Journalists who spent the last six months in Tahrir Square and talking to privileged, young western-educated Egyptians may have been surprised by the Islamist sweep in last week’s Egyptian elections, but few others were. The Muslim Brotherhood has been around longest and has the deepest ties to poor communities inside of Cairo and rural communities outside of it. Western liberalism has never had many friends outside tiny urban enclaves in Egypt, and beyond the ten percent minority Christian minority there are precious few Egyptians who don’t want more Islamic values in a government many of them believe is corrupt and out of touch.Still, the election results as reported by the FT are bound to make quite a few people uncomfortable. Apart from the success of the Muslim Brotherhood, the radical Salafis are finding themselves with newfound power:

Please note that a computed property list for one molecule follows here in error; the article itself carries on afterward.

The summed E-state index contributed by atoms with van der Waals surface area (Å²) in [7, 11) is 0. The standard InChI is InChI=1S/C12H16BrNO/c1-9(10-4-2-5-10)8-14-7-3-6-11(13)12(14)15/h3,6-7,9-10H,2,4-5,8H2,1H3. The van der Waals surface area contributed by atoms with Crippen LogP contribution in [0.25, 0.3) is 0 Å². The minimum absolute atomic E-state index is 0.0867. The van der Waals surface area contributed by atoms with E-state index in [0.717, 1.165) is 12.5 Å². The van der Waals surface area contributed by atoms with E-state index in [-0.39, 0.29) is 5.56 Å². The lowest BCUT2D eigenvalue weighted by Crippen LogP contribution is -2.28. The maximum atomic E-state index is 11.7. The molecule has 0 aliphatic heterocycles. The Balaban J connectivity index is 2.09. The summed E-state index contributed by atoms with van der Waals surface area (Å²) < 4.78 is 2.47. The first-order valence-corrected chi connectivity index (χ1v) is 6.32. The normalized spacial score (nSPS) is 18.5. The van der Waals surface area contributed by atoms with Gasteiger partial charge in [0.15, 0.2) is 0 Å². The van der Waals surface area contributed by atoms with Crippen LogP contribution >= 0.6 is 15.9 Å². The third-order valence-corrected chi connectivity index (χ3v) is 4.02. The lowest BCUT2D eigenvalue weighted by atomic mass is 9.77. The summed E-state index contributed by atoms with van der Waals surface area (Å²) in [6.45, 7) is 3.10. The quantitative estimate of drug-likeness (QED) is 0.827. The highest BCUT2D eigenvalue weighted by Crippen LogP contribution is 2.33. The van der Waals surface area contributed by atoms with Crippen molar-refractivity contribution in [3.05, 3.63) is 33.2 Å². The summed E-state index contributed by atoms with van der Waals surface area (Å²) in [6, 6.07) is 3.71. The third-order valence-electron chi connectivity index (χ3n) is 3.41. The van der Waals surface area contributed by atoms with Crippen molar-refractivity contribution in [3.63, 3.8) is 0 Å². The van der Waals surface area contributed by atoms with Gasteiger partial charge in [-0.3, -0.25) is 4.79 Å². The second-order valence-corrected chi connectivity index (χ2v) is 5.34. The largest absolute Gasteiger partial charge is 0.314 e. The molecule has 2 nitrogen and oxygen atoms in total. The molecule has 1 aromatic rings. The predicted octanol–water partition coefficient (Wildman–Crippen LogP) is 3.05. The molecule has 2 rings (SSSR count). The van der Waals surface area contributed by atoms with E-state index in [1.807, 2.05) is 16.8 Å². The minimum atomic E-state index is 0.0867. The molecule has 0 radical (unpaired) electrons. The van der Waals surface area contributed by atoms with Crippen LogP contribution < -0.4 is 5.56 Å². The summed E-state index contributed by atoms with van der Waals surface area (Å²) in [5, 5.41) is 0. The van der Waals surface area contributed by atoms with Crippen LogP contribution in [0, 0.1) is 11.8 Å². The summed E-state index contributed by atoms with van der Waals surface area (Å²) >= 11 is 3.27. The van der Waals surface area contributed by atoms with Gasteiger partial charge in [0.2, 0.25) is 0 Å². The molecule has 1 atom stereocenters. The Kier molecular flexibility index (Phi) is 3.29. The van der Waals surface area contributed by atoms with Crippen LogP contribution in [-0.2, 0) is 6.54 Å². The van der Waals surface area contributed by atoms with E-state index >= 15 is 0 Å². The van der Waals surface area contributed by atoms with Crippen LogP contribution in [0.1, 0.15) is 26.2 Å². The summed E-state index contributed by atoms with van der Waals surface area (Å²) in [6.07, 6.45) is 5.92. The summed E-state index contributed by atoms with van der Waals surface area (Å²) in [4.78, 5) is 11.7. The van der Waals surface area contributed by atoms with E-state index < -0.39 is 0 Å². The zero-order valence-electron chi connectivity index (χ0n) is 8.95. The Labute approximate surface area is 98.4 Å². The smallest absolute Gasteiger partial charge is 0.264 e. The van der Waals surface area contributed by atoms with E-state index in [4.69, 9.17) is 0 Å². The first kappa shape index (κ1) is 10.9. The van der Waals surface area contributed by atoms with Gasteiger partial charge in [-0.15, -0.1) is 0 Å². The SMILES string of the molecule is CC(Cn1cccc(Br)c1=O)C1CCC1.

[The ultraconservative Nour party] won nearly a quarter of the vote in the first round of the elections, which encompassed nine of Egypt’s 27 provinces, including the main urban centers in Cairo and Alexandria. The next two stages of the three round poll—to take place on December 14 and January 3—will include provinces and towns in more conservative rural districts.
Again, the biggest problem that Via Meadia sees in Egypt is that nobody really knows how to help its economy grow. A “moderate” Muslim Brotherhood government is as likely to fail at this task as any other; what would come next?